7 Ways to Defeat Boredom During Lockdown

Make use of the internet to reach out and avoid boredom and loneliness as the nation tackles COVID-19.

The last few weeks have left many of us feeling enervated and lonely. Humans are social beings, so isolation is proving challenging. But to help protect others around you, staying home is the safest thing you can do during this unsettling period, so continue social-distancing and fight boredom with the 7 ideas below.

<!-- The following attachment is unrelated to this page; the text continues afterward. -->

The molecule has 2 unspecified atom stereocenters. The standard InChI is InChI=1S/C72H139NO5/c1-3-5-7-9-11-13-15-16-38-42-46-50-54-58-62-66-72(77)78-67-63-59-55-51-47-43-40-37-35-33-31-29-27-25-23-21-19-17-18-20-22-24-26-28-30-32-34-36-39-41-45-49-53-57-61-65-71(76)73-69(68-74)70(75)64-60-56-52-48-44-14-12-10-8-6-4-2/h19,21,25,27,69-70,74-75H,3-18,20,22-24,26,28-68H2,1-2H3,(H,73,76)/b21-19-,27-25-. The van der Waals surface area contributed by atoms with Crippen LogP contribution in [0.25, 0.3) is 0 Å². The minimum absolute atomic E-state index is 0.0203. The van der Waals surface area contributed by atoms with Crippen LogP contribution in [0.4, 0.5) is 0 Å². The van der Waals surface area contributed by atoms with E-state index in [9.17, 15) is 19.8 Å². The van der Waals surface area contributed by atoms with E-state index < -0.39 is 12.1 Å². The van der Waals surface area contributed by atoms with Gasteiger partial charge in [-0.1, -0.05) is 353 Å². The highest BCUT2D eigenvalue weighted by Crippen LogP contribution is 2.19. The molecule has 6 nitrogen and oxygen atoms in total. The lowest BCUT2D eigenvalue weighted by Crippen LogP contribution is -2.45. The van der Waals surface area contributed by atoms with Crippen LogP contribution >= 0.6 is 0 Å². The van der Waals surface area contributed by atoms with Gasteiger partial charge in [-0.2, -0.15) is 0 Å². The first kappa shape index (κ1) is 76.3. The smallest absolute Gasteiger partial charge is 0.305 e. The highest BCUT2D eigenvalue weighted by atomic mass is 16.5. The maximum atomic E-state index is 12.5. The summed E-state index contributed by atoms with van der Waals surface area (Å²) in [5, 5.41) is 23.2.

1. Reach out to your local community Social media has its flaws, but in times of uncertainty social networks have provided a place of encouragement for friends and family to connect. From apps such as NextDoor to recent crazes like TikTok, there's a host of networking sites that will allow you to socialise. Create or search for groups in your local area and use the opportunity to chat, share updates, and meet new friends. Use LinkedIn to engage with like-minded individuals on a business level, or Instagram to join hashtagged trends. Remember, always network with caution to stay safe online. 2. Video calls Online applications such as Zoom and WhatsApp have enabled groups to come together and socialise via video. Reach out to friends, neighbours, colleagues and host a virtual pub quiz, book club, or coffee and a catch-up. And no-one is expecting you to get a big group together, just the two of you works perfectly fine. It is vital to stay connected during this time. 3. Podcasts and audiobooks From thrillers to fairytales, or fitness to comedy, there's an array of podcasts and audiobooks available on the web. Catching up with housework, relaxing on the sofa, or watering the plants can all be made more entertaining by listening to a podcast or audiobook. Children enjoy storytelling too, and if you're looking for something engaging then our Pick a Story app is a great way to inspire their imagination. Pick a Story is free to download, with no ads, and features childhood classics read aloud alongside charming visuals, leaving you free to put the dinner on or catch-up with friends in a video call. 4. Home workouts and meditation Now's a good time to re-install that app and continue the 'yoga every morning' new years resolution you put on hold. OK, so the reality of doing it isn't always possible. No one is expecting you to become a fitness buff during this isolation period. But to preserve your body and mind, it's worth making use of your 'once a day' allowance of exercise by simply walking around the block if you can, staying at a safe distance from others. When back at home, there's an abundance of equipment-free workouts and meditation exercises available on YouTube, various apps, from a local gym's webpage, and even on the NHS website. 5. Learn a language With more free time on your hands, why not learn a language? Fluentu lists plenty of free online resources to progress in a new language. The phrases you picked up on the year 8 French trip have only ever gotten you so far abroad, so perhaps look to improve your skill using one of the listed digital tools. 6. Online games If you're thinking 'but I'm not a gamer', know that you don't have to be an expert or part of any specific network to find exciting games online. You could try a virtual board game with a friend, find an online puzzle to preoccupy your time or invest in a new game for your PC or console. Gaming is a form of escape while being both challenged and entertained. And with many online games, there's a social factor too. We've been playing Jackbox Party Pack in teams, and also skribbl.io which is a free, multiplayer drawing and guessing game. Just ensure to pay attention to who you're playing with and monitor your screen time! 7. Seek help and advice Despite a sense of strength and solidarity spreading across the nation, you may still feel worried and alone. There are many charities and local authorities offering advice, online mentoring, and guidance for those who need it, such as The Salvation Army, NSPCC, and Home Start. You can get involved too - Mind is asking for carers and parents to contribute to their online blog, and Age UK (like many others) is providing online training as they seek volunteers. Or how about donating the money you would have spent on your morning commute or coffee to your chosen charity? Explore these different online activities to spare yourself from boredom. And tackle loneliness by engaging with local communities and foundations. Don't be afraid to suggest a group call with others, join an online gaming team, or set yourself a workout challenge each day. We need activities to keep motivated during this time. If you've started home working, explore our 7 Top Tips for Working From Home to help adjust to your new 'office' environment.